Never one to believe that crooks should keep a low profile he took out a classified ad in the Herald Sun to declare “Badness is back”. He paid with stick-up money.

He bought a Queensland country property with the proceeds of bank jobs and called it “Badlands” and had personalised number plates – “Badness”.

His last arrest was after a 2012 East Keilor siege that ended after 44 hours when he was shot repeatedly by Special Operations Group police using a beanbag shot. He survived and was sentenced to another long prison stint.

Possibly the hardest of his generation was Gregory John “Bluey” Brazel now a convicted triple killer who in 1991 held a prison officer hostage during a siege by holding a knife to his throat for three hours.

Convicted 78 times he has proved to be as bad inside as outside of prison.

His jail record shows there is no chance of him changing. He has stabbed three prisoners, broken the noses of two prison officers, assaulted police, set fire to his cell, cut the tip off his left ear, threatened to kill staff, smashed a governor’s head through a plate-glass window and threatened witnesses using a jail telephone.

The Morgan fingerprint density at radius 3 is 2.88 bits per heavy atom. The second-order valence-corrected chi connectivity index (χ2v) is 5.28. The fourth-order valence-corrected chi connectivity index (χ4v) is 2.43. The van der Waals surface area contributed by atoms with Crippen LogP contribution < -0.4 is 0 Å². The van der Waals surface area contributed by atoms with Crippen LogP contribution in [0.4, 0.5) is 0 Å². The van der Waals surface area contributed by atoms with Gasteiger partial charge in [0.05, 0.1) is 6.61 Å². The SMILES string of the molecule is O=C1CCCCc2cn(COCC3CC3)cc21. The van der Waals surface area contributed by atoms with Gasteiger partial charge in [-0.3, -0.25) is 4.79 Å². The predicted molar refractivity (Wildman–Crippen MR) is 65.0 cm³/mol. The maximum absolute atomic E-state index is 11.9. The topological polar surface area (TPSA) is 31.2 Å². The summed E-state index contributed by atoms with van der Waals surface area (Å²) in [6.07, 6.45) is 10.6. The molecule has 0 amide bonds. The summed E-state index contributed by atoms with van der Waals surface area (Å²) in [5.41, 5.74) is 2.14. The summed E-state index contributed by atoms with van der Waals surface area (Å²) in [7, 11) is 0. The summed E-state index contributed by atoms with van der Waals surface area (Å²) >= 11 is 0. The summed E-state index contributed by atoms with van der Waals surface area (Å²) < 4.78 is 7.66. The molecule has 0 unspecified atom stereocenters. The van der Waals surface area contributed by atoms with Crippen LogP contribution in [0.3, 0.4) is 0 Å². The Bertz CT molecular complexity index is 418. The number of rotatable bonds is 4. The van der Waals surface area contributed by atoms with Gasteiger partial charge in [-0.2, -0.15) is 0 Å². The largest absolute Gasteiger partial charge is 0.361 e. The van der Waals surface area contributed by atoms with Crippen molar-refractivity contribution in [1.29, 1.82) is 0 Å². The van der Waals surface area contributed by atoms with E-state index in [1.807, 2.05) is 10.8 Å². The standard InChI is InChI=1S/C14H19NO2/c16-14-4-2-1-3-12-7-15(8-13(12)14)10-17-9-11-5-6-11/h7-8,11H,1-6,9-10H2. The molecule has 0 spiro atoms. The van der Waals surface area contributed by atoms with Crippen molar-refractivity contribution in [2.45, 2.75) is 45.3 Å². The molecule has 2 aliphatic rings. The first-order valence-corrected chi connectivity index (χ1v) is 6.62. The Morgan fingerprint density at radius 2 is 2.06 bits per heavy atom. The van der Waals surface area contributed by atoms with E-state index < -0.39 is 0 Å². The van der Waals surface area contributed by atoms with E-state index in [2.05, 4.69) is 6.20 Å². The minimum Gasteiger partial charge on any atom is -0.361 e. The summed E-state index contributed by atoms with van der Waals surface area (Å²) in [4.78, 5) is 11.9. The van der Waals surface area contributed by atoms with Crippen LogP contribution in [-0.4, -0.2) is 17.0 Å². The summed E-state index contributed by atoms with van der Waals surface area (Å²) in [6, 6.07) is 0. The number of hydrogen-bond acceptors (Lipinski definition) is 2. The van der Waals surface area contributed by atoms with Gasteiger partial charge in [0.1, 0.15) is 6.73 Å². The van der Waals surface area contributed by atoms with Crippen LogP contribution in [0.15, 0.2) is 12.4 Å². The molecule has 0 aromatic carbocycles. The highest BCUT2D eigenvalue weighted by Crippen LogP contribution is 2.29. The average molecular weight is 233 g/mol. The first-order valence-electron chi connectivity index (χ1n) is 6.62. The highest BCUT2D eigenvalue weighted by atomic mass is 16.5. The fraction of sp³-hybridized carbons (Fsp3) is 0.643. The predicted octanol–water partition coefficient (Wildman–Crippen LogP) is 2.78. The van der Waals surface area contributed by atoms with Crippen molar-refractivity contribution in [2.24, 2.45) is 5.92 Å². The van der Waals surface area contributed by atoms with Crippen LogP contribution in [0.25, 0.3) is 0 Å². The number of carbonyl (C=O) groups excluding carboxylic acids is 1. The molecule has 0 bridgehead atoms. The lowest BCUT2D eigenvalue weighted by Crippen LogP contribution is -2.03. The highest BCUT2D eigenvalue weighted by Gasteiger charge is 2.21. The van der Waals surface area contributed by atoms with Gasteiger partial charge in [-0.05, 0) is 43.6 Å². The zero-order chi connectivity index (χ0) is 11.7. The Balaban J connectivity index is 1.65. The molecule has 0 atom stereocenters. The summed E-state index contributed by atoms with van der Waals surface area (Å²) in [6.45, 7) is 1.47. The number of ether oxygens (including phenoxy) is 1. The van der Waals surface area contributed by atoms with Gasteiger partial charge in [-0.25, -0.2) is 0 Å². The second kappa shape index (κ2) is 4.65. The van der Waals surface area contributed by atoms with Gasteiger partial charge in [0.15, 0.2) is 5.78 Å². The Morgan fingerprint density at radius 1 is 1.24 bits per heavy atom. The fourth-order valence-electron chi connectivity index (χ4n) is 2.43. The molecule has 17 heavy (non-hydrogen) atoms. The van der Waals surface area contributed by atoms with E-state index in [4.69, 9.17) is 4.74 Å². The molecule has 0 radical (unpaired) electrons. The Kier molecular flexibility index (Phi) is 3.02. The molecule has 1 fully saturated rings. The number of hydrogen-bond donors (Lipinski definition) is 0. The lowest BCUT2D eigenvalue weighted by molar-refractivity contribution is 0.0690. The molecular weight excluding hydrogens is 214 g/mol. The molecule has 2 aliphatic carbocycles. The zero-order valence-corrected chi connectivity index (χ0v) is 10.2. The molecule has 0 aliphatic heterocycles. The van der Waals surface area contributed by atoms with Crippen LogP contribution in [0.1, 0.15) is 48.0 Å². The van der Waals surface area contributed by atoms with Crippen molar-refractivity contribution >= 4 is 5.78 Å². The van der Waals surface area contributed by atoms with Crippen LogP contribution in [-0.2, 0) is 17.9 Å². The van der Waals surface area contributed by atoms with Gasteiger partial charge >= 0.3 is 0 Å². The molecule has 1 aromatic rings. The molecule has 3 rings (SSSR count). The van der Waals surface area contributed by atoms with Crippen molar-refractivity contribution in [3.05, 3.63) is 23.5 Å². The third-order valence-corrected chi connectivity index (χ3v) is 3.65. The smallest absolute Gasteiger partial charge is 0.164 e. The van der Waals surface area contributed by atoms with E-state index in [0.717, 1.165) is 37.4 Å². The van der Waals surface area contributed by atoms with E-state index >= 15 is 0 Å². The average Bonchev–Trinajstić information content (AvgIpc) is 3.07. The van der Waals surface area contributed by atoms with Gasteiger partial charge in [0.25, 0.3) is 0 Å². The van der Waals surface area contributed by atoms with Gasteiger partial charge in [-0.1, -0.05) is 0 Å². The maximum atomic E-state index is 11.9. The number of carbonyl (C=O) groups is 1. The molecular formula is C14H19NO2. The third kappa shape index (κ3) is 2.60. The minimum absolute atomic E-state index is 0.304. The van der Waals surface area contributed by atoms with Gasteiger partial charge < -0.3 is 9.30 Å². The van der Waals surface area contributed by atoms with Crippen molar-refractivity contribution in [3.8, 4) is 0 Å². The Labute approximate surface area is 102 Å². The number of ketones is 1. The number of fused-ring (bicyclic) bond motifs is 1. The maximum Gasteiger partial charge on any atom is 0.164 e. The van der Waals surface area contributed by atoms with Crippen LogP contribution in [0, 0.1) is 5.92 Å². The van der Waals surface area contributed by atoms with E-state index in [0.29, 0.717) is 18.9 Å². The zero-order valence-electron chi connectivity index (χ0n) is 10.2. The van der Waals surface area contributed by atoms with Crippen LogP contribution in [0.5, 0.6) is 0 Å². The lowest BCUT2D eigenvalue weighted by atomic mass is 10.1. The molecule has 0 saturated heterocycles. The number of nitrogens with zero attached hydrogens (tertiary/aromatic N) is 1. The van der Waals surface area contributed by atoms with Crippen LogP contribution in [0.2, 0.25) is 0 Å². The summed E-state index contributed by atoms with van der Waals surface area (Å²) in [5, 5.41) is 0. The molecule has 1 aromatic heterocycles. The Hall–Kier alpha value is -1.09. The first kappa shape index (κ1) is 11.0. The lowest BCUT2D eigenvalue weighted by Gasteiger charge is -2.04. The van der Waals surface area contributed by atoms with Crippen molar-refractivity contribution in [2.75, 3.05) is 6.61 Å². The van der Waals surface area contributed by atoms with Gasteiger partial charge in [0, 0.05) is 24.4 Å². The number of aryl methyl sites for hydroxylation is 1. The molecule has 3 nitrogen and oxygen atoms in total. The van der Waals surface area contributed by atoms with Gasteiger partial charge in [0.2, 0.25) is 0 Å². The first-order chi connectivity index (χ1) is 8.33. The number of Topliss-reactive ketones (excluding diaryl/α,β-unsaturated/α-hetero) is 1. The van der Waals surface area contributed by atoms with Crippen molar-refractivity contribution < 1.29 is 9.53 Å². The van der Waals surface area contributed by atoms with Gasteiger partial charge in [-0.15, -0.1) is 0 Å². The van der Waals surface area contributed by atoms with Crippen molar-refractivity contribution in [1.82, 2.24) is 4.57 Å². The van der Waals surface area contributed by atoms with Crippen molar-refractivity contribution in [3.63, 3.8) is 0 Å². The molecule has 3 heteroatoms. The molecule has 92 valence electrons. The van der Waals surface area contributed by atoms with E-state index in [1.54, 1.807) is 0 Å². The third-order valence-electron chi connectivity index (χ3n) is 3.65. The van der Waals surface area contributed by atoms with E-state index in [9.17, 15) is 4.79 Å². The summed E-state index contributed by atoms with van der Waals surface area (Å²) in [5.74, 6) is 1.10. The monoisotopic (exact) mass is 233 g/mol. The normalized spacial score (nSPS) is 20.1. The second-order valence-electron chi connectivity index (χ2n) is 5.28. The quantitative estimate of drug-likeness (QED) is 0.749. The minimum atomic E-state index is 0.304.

One prison officer said Brazel was beaten after he punched a prison officer. “He sooked all afternoon but didn’t complain. He was good as gold the next day.”

He also went on a protracted hunger strike that he cancelled only when it was discovered he was surviving on a stash of Mars Bars hidden in his cell.

But in prison there is the law of the jungle. The toughest get old and are replaced by the new bad boys.

Bluey Brazel was eventually severely beaten by Matthew “The General” Johnson, who went on to murder Carl Williams in Barwon Prison much the way Minogue killed Tsakmakis years earlier.

And so the cycle of death continues.

We have more than 6000 prisoners in the system. Nearly all will one day get out. Although it is human nature to want revenge we have to make sure jails don’t just nurture violence. Not for them but for us.

‘Nightmare like and unreal’: the letter from Pentridge

The following letter was smuggled out of Pentridge Prison in July 1972 by Barry York, when he was imprisoned in the ‘A’ Division.

A preamble – Barry York